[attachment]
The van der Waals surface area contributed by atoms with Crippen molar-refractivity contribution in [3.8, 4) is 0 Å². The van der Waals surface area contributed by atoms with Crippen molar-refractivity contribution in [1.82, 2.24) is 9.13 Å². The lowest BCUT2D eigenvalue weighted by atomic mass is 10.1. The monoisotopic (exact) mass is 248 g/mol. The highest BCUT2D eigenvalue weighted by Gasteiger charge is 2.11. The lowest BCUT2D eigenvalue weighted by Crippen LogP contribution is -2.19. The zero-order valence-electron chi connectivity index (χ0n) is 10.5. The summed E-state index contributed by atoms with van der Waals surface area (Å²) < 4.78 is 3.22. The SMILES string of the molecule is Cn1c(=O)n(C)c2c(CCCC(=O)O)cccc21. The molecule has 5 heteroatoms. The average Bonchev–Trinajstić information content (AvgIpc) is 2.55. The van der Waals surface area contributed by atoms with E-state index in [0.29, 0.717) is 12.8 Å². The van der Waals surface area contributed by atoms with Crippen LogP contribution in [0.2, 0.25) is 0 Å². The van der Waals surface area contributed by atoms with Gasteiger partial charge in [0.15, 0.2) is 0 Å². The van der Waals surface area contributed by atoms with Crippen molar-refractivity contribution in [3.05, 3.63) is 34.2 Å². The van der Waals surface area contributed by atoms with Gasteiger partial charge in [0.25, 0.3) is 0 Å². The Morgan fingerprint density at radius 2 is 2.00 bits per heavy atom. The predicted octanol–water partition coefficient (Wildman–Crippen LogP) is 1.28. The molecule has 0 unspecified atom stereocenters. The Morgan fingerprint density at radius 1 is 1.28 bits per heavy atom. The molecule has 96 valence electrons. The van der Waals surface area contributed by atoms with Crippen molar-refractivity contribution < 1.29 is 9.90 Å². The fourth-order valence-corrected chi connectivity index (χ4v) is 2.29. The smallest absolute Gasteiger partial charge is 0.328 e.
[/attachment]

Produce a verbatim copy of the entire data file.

The van der Waals surface area contributed by atoms with Crippen molar-refractivity contribution in [3.8, 4) is 0 Å². The van der Waals surface area contributed by atoms with Crippen molar-refractivity contribution in [1.82, 2.24) is 9.13 Å². The lowest BCUT2D eigenvalue weighted by atomic mass is 10.1. The monoisotopic (exact) mass is 248 g/mol. The highest BCUT2D eigenvalue weighted by Gasteiger charge is 2.11. The lowest BCUT2D eigenvalue weighted by Crippen LogP contribution is -2.19. The zero-order valence-electron chi connectivity index (χ0n) is 10.5. The summed E-state index contributed by atoms with van der Waals surface area (Å²) < 4.78 is 3.22. The SMILES string of the molecule is Cn1c(=O)n(C)c2c(CCCC(=O)O)cccc21. The molecule has 5 heteroatoms. The average Bonchev–Trinajstić information content (AvgIpc) is 2.55. The van der Waals surface area contributed by atoms with E-state index in [0.29, 0.717) is 12.8 Å². The van der Waals surface area contributed by atoms with Crippen LogP contribution in [0.2, 0.25) is 0 Å². The van der Waals surface area contributed by atoms with Gasteiger partial charge in [0.15, 0.2) is 0 Å². The van der Waals surface area contributed by atoms with Crippen molar-refractivity contribution in [3.05, 3.63) is 34.2 Å². The van der Waals surface area contributed by atoms with Gasteiger partial charge in [0.25, 0.3) is 0 Å². The Morgan fingerprint density at radius 2 is 2.00 bits per heavy atom. The predicted octanol–water partition coefficient (Wildman–Crippen LogP) is 1.28. The molecule has 0 unspecified atom stereocenters. The Morgan fingerprint density at radius 1 is 1.28 bits per heavy atom. The molecule has 96 valence electrons. The van der Waals surface area contributed by atoms with Crippen molar-refractivity contribution < 1.29 is 9.90 Å². The fourth-order valence-corrected chi connectivity index (χ4v) is 2.29. The smallest absolute Gasteiger partial charge is 0.328 e.